Literacy is a huge topic in education. The federal No Child Left Behind Act highlighted the importance of literacy and elevated it to a high priority in schools across the nation. On the state level, the Vermont Department of Education also places particular emphasis on the importance of literacy programs in our schools, and so too does Colchester School District.
All of the schools in CSD have specific literacy programs in place, and these programs are constantly evolving and improving in order to accommodate our students and their changing educational environments. We offer this primer on CSD’s literacy initiatives to introduce you to some of our efforts in this area. Because all of our schools have literacy programs targeted toward their specific student populations, we’ll discuss each of them individually. Let’s start with Malletts Bay School.
First of all, let it be known that students at Malletts Bay School perform well on the NECAP, with 77.5 percent of its students scoring at or above proficiency levels on the 2010–2011 NECAP reading test (exceeding the state average of 72.6 percent).
Still, the goal is to ensure that all students become successful readers and writers. Malletts Bay School collaborated with the Vermont Reads Institute at the University of Vermont in an initiative called “The Bridging Project,” which works to enhance reading comprehension, vocabulary, and fluency in upper elementary grades. After participating in the Bridging Project, educators at MBS adopted a standard of practice that outlines a balanced literacy program. This standard of practice aligns their work and ensures ongoing professional development in order to support best practices in the teaching of reading and writing.
MBS students engage in small, guided reading groups with their teachers several times each week. Students also choose books for independent reading and engage in differentiated “anchor activities” that provide reading and writing opportunities. “Anchor activities” are ongoing tasks and projects that are generally self-directed and that apply to and reinforce the concepts the student is learning.
A grant supported the purchase of a guided reading library, the contents of which are published in conjunction with literacy experts Gay Su Pinnell and Irene Fountas. This is important because these two experts are also the authors of our local assessments, the Fountas & Pinnell Benchmark Assessment System. In this way, MBS’s assessments and instruction will be closely aligned.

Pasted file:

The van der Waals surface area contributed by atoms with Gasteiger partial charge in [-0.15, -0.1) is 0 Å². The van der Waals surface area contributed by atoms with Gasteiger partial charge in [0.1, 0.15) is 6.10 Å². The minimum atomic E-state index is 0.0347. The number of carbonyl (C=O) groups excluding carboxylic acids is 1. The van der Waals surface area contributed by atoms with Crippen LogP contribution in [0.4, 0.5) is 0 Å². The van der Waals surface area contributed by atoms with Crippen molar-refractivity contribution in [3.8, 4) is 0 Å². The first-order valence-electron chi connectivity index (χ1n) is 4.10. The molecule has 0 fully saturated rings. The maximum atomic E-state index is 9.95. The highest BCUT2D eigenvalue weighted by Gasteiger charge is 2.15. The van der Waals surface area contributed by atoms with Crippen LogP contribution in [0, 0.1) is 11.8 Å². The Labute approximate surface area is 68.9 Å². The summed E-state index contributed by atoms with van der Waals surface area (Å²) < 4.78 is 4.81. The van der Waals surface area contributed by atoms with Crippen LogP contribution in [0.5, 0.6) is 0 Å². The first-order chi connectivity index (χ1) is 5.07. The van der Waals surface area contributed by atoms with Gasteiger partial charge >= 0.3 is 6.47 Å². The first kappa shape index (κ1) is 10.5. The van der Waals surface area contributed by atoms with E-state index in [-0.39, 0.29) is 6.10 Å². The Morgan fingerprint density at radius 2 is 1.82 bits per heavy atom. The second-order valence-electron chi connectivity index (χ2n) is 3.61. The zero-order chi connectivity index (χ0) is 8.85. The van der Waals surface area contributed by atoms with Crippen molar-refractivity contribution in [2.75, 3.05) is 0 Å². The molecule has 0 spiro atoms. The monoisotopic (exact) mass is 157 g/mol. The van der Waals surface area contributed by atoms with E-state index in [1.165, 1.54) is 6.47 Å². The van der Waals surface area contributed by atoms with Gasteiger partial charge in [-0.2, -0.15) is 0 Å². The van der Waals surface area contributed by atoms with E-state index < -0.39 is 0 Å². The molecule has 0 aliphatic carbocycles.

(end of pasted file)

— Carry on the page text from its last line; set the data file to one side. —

Malletts Bay School also uses a program called Writer’s Workshop as part of its balanced literacy program. In Writer’s Workshop, students receive mini-lessons and then work in small groups or independently to practice and refine their writing. Students also use an online writing platform through which they can offer feedback to one another.
MBS also participates in the Young Writers Project (YWP), an organization with the mission of aiding better student writing in Vermont and New Hampshire through a variety of services and through which students can submit work to be considered for outside publication.
In addition to YWP, MBS classes also use blogging as a writing platform, and beginning with the 2011–2012 school year, all K–5 classrooms will have access to the school’s Edublogs subscription.
So while this primer is meant to offer an introduction of the various programs in place, it is clear that Malletts Bay School engages a vast array of approaches to literacy development and mastery. For more information about MBS’s literacy programs, please contact Julie Benay at email@example.com.
You may also wish to visit the Vermont Department of Education’s website for information about literacy initiatives.
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